‘Damn!’ He hurled the phone hard, aiming at the biggest rock on the far side of the river. It bounced off the grey lump with a satisfying crunch and shattered, the screen slithering into the river with a plop. It sank instantly, leaving just a few splinters of plastic which floated downstream, bobbing on the ripples and breaking the moon’s reflection into white, dancing crescents. Zac watched, remembering too late that the phone was brand new.
“The next one, or never! Harry.”
It was a lot of money for one message.
His horse, bored of standing still, shifted uncomfortably and tossed her head. She’d heard him shout and felt him stiffen in the saddle. And she was cold too.
The ripples died away and the moon reformed on the surface; a single, solid shape, unchanged as though the phone and its text had never existed.
Zac picked up his reins, shortening them through his fingers until he felt the contact in her mouth again. Then he looked ahead, away from the river and told her with his legs that it was time to go home. Rusty leapt forward, delighted to be moving again and trotting barely two paces before breaking into canter. Zac kept her head up, pushed her on more and then rose in the stirrups, crouching forward to give her an easy time over the uneven ground. He let her go fast, fury dulling reason on the dark ribbon of pasture and felt her respond, the old horse running for home with the huge, exuberant strides of a sixteen hand thoroughbred. Zac listened to the regular four time of her gallop, felt the wind sting his cheeks and closed his mind to the impossibility ahead.
But two miles of grass were not enough and he was still mad as he turned onto the lane. Zac eased Rusty back to a trot, gave her a long rein and shivered while the horse cooled down, stretching her neck and snorting clouds of hot steam. He gritted his teeth as his own sweat cooled; the cross country shirt was stuck to him now and dew was dripping off his hair. The track was round the next bend though, the fifty yards of ruts and potholes that led to the livery yard. Zac thought of a hot shower and turned the corner.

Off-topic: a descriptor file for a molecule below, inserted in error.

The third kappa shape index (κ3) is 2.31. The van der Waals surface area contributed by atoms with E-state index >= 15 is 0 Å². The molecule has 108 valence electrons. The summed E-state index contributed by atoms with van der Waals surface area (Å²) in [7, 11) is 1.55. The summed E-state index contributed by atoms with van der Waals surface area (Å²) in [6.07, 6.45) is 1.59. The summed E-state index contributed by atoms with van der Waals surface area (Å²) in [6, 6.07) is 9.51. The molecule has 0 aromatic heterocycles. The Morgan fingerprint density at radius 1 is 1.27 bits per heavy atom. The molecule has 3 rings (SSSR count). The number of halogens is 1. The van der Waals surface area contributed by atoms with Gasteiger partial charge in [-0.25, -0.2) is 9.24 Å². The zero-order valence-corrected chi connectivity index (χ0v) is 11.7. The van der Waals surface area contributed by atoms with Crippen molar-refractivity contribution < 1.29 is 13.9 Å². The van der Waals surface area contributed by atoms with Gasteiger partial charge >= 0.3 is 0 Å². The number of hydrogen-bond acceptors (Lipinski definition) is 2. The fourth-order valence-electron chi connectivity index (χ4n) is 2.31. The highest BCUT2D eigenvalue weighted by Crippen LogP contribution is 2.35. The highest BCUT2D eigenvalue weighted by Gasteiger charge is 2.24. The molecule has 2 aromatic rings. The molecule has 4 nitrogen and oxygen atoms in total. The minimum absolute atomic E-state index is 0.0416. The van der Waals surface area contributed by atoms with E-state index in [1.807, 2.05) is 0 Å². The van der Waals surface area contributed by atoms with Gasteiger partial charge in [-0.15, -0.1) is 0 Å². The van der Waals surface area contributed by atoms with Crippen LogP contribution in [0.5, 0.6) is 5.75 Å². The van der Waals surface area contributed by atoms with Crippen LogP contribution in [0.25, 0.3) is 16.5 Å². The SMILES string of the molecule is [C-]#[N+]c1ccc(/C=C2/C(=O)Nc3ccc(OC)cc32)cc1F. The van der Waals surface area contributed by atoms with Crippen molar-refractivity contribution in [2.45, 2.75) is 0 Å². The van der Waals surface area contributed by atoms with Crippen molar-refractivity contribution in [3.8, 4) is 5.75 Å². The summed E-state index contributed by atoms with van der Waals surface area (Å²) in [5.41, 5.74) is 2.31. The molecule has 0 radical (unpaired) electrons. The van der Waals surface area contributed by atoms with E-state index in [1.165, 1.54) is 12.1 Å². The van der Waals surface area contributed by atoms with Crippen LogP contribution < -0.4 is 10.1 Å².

They splashed through the puddles, Rusty enjoying herself and not wanting to walk the last few yards sedately. Zac stopped her close to her box and paused, upright in the saddle and looking straight ahead at an imaginary dressage judge. The habit was hard to kick; he’d spent years teaching horses to stop “full square”, their hooves forming a rectangle, and then to stand still. Rusty, still snorting, concentrated for three seconds and then stepped forward, tossing her head cheerfully. He patted her again and took his feet out of the stirrups. Why the hell was he still practising?
Then the stable girl appeared, as if she’d been waiting, so he jumped down, handed her the reins and pulled off his crash hat, fumbling the buckle with fingers that were numb. He ran them through his hair, pulling out the tangles and pushing the curls back off his face.
Zac shivered again as more dew dripped from his hair, peeled off his gloves and dropped them into his hat.
‘Freezing. And the bloody–.’ He stopped himself: none of this was her fault. Zac took a deep breath and spoke again more quietly. ‘Yes, thank you, and I’ve worked her hard. So just a thin rug now and put the quilted one on later? It’ll be cold all day.’ He was as careful with his horses as his cars. He unzipped the inside pocket of his riding jacket, handed her a crumpled ten pound note and stroked the horse’s neck once again. ‘And sorry about the early start. See you, Rusty.’
She took it and smiled her thanks. ‘Why’s she called Rusty?’
‘She’s owned by my company. I restore old cars. It’s only her stable name; her real one’s on her passport.’ Zac patted Rusty one more time and headed for the changing rooms.
‘What’s her real name?’
He turned back and grinned despite everything. ‘Creative Accounting!’